Honorable Mensch-ion

Blurry World

Each morning, I say the blessing pokeach ivrim: We thank God for opening our eyes. I take these words literally. Without the assistance of a heavy prescription of contact lenses, I see a blurry world as I wake up.

My natural instinct is to reach for my glasses in order to sharpen the world’s focus. A few days ago, I brought my glasses with me on a small trip. Upon returning home, with three children in tow, I hurried into the house.

Unbeknownst to me, my glasses had fallen and landed in the street. I woke up with a distorted world vision. After checking all the places I usually place my glasses (and my keys), I hurried outside to check the car. There sat my glasses, on the pavement, in the middle of the road. I picked them in trepidation, and to my surprise, they were fully intact.

I once again recited out loud, pokeach ivrim: Thank you God for opening my eyes.

The Torah uses the words yeaver peekuchim in connection to the prohibition to take bribes. We read, “Do not take bribes, for bribes bind the clear sighted.” While the blessing literally refers to gratitude for the gift of sight, the figurative meaning can refer to the muddling of clear reason.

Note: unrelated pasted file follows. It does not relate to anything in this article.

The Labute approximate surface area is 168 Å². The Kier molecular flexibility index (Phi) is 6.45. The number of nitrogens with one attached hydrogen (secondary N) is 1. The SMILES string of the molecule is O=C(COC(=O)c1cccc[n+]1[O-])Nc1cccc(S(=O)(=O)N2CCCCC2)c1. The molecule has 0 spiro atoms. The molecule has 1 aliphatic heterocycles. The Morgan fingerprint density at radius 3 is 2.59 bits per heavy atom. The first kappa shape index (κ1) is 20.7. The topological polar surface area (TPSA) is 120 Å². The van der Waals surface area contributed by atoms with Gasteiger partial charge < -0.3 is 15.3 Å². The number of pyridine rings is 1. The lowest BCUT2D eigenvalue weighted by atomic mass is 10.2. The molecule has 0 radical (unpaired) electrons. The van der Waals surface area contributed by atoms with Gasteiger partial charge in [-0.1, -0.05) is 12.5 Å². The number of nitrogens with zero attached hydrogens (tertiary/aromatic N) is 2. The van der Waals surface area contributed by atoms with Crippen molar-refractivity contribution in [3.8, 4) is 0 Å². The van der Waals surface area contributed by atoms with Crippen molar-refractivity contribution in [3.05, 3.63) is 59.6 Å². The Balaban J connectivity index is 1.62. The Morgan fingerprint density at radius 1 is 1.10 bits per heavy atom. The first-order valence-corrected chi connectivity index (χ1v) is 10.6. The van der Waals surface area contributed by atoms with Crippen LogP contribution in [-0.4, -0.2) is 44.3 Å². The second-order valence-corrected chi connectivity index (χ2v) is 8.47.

As a child, I remember doing the magic eye puzzle on Sunday mornings. What appeared to be a fuzzy picture comes into focus only when you slowly remove the image from in front of your eyes.

Our lives are intertwined with muddled perceptions. We are bogged down in details, minutiae that is important in the moment, but granular in the grander picture of our lives.

Yes, I am grateful that I was not in need of another pair of eye glasses this past week. I am even more grateful of the new meaning of a blessing I have recited thousands of times. God, thank you for the ability to acknowledge the messy world we live in. As we enter the Shabbat of Shavuot, may we use your Torah as a source of revelation, clarity, and love.

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